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Article: Integrative guide to digestive health - part two


Integrative guide to digestive health - part two


To continue our gut health series for August, read on for part two of my tips for good gut health.

1. Ensure adequate hydration

Aiming for 2.5L (approx 84 ounces) of water per day can improve the health of your digestive system by improving bowel motility and preventing constipation. Dehydration can slow the transit time of your bowel movements, as well as prevent adequate flushing of toxins. The amount of water intake changes depending on exercise patterns, size of the person and the weather. As a general rule I recommending to aim for 2.5L/day to ensure good gut health.

2. Look after your mental health

It’s been found that there is an association between stress and digestive upset such as IBS. This comes back to point #1- if your body is in sympathetic dominance you don’t have the energy to adequately digest your food and absorb it’s nutrients. Psychological and digestive health go hand in hand – your serotonin (your ‘feel-good’ hormone’) actually lives in your digestive system. So it’s fair to say that an unhappy digestive system may be partly responsible for an unhappy mood.

3. Consume herbal medicine that has actions on the digestive system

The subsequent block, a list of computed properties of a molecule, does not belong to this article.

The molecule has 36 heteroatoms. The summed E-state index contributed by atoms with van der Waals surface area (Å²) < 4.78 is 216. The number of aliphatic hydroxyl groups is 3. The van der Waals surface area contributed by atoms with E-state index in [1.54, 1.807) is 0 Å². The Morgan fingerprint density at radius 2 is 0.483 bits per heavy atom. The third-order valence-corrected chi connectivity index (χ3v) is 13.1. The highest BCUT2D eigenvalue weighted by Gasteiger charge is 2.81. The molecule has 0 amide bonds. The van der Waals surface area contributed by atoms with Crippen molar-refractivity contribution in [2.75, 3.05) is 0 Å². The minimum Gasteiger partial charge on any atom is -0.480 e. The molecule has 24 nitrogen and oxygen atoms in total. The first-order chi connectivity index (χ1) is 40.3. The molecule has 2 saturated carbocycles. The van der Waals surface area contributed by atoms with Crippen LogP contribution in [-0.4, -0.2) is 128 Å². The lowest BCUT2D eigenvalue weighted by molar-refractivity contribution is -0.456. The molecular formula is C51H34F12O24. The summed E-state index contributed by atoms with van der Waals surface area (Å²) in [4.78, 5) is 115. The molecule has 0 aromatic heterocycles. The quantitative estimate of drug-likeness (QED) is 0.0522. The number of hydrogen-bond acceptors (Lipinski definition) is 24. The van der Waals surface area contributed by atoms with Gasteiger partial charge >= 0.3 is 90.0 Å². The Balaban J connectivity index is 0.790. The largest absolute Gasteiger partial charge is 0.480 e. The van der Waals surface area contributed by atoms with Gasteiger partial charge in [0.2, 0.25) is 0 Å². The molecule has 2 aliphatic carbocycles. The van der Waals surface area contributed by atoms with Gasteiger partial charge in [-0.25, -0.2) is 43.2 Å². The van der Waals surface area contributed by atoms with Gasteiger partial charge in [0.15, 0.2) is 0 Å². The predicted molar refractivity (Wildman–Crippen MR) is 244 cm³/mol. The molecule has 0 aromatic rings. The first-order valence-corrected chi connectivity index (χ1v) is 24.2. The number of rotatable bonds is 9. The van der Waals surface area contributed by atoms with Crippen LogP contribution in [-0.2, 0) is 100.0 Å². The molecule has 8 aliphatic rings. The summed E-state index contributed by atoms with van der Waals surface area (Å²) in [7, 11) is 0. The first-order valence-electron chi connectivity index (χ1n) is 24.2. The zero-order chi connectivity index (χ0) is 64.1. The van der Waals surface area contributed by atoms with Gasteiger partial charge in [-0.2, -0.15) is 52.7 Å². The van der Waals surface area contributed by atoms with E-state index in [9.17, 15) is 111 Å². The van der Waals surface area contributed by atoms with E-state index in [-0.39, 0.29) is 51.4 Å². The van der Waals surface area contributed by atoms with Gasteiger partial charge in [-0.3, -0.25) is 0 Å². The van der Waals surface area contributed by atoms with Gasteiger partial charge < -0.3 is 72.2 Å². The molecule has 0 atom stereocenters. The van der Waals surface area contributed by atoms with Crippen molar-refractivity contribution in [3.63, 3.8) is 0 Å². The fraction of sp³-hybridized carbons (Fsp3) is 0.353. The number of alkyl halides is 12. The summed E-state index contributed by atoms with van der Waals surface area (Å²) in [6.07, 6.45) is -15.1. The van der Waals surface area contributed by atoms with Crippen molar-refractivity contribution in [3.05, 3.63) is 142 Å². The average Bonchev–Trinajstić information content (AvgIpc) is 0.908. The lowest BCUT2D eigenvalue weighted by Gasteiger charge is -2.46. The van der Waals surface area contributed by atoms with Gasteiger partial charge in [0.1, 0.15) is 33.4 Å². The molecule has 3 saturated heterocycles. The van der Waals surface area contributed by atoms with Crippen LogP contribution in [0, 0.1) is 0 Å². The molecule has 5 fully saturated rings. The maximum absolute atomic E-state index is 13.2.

Many plants contain active components that have the most incredible effects on our health. Some of the most easily accessible herbs are of the most beneficial; peppermint and fennel reduce gas and bloating, whereas liquorice root helps to soothe the lining of the digestive tract and reduce any inflammation. Chamomile is a favourite for IBS patients who’s symptoms worsen with stress – as it helps to both nourish the nervous and digestive systems, encouraging them to work in harmony together.

4. Take probiotics after a course of antibiotics

This is because unfortunately antibiotics aren’t selective with what they’ve been set out to kill off once they enter your digestive system. Anti-biotic means they wipe out bacteria, even the beneficial bacteria. This good bacteria is a very important part of your microbiota – which is your own little community of microorganisms that help to balance your digestive, nervous, endocrine and immune systems.

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